Mastering Structural Coding for Qualitative Data Analysis

Structural coding methods are useful for understanding genres and textual practices. Read more about structural coding in this article.
Roehl Sybing
Content creator and qualitative data expert
  1. Introduction
  2. What is structural coding?
  3. When should I use structural coding?
  4. Examples of structural coding


In this article, we will look at structural coding. Rather than qualitative coding for meaning, coding for structure means labeling text segments by what they do or what role they play in a genre or textual practice, which can be useful for discourse-related research questions.

Structural coding looks at how written text or speech is constructed rather than what it means.

What is structural coding?

Researchers often employ thematic coding methods to interpret qualitative data. Consider the following text that might be seen in activist settings: "Solving climate change requires all of us to work together." Thematically, you can label this sentence with codes such as "climate change" or "problem-solving," which are useful when your research questions call for examining the substance of textual data.

Looking deeper at structure

However, if your research questions are aimed at examining how text is structured to achieve persuasion, you might consider using structural codes such as "call to action" or "collective change." These codes don't refer to the meaning of the text specifically, but they label specific parts of a larger text to identify how activists persuade their audiences.

When should I use structural coding?

The structural coding method is ideal for various reasons and research questions. We'll examine a few of these purposes in this section.

Discourse analysis

Consider studies with research questions that explore how people talk in an everyday setting. Structural coding for discourse analysis can look at features of discourse such as "open-ended questions," "disagreement," and "consensus building" so researchers can identify differences in the use of these features across cultures and contexts.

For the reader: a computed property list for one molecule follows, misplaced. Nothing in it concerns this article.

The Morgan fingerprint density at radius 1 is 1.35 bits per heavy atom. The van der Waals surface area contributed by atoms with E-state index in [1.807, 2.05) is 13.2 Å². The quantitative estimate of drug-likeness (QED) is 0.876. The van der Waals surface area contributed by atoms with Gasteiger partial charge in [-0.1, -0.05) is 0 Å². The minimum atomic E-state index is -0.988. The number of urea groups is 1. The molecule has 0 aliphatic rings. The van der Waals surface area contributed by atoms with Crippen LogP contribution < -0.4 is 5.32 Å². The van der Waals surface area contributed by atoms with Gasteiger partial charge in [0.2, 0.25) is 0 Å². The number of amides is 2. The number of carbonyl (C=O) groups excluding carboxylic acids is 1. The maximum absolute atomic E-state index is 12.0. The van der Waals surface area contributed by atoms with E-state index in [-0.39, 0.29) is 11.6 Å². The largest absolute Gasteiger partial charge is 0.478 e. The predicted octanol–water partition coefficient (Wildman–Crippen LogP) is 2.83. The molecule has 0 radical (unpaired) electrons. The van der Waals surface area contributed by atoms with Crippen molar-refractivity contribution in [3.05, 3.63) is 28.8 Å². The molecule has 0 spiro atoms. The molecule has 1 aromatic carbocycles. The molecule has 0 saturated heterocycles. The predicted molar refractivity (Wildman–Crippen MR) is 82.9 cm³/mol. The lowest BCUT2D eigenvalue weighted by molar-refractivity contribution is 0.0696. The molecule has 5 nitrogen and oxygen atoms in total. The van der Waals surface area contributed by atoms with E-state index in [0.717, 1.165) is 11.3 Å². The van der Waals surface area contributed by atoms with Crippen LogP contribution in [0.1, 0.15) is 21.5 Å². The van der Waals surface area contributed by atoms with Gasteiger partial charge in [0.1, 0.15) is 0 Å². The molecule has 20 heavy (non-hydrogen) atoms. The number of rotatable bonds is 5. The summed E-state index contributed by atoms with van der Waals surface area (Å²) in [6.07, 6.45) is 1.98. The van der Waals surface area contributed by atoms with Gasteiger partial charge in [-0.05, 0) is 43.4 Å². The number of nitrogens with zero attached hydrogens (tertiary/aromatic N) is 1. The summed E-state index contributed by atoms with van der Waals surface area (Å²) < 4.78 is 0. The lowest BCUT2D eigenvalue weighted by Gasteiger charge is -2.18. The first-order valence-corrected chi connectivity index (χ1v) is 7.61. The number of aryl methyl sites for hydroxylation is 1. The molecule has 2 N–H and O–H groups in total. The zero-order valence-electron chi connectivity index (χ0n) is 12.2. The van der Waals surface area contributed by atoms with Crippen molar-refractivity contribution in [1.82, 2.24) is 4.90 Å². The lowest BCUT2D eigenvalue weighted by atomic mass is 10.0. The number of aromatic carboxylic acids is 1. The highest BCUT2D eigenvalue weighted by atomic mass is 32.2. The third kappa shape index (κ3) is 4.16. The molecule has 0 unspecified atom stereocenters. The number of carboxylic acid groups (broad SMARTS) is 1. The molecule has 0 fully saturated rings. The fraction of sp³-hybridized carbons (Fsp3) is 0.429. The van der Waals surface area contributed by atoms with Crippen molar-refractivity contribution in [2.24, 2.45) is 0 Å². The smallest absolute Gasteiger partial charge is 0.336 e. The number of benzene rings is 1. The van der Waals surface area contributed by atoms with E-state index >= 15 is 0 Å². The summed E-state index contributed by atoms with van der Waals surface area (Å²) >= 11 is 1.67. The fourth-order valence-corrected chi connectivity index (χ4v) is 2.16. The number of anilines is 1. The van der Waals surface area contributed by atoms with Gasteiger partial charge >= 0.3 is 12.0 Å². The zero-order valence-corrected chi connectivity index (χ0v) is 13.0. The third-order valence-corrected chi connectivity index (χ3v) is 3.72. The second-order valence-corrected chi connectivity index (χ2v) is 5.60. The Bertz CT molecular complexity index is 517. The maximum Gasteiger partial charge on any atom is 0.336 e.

Exploratory analysis

Within certain features such as "open-ended questions" or "consensus building," there are bound to be variations. Research questions that call for an inductive approach may employ a structural coding method to identify different kinds of open-ended questions or strategies for building consensus.

Deductive analysis

If your research questions employ an existing theory with defined criteria (e.g., qualities of transformational leadership), you might consider applying structural codes to observational data (e.g., "motivation," "rapport") to affirm or challenge that theory.

Examples of structural coding

Structural coding has been applied in various fields, so it's worth looking at these fields to give you a sense of how structural methods of coding can be applied to your research.

Emails and text messages

If your research questions deal with how online communication differs from face-to-face or traditional, written communication like letters and memos, then your coding can focus on the differences in discursive features across different media.

Recipe blogs and recipe videos

The same research questions can be applied to other genres such as recipes. Think about how a recipe in a cookbook might differ from a recipe on a blog site or social media video, then consider how structural coding can explore these differences.


What makes a story funny or compelling? Structural codes can help address research questions relating to how people put together stories to achieve a persuasive effect on their audience.

Social interaction

How does everyday conversation differ across cultures? You might consider labeling parts of conversation with structural codes such as "small talk," "personal question," and "compliment" to compare differences across data sets.

News articles

Traditional media outlets might structure news articles differently from news blogs or alternative media, prompting researchers to employ structural coding to examine these differences.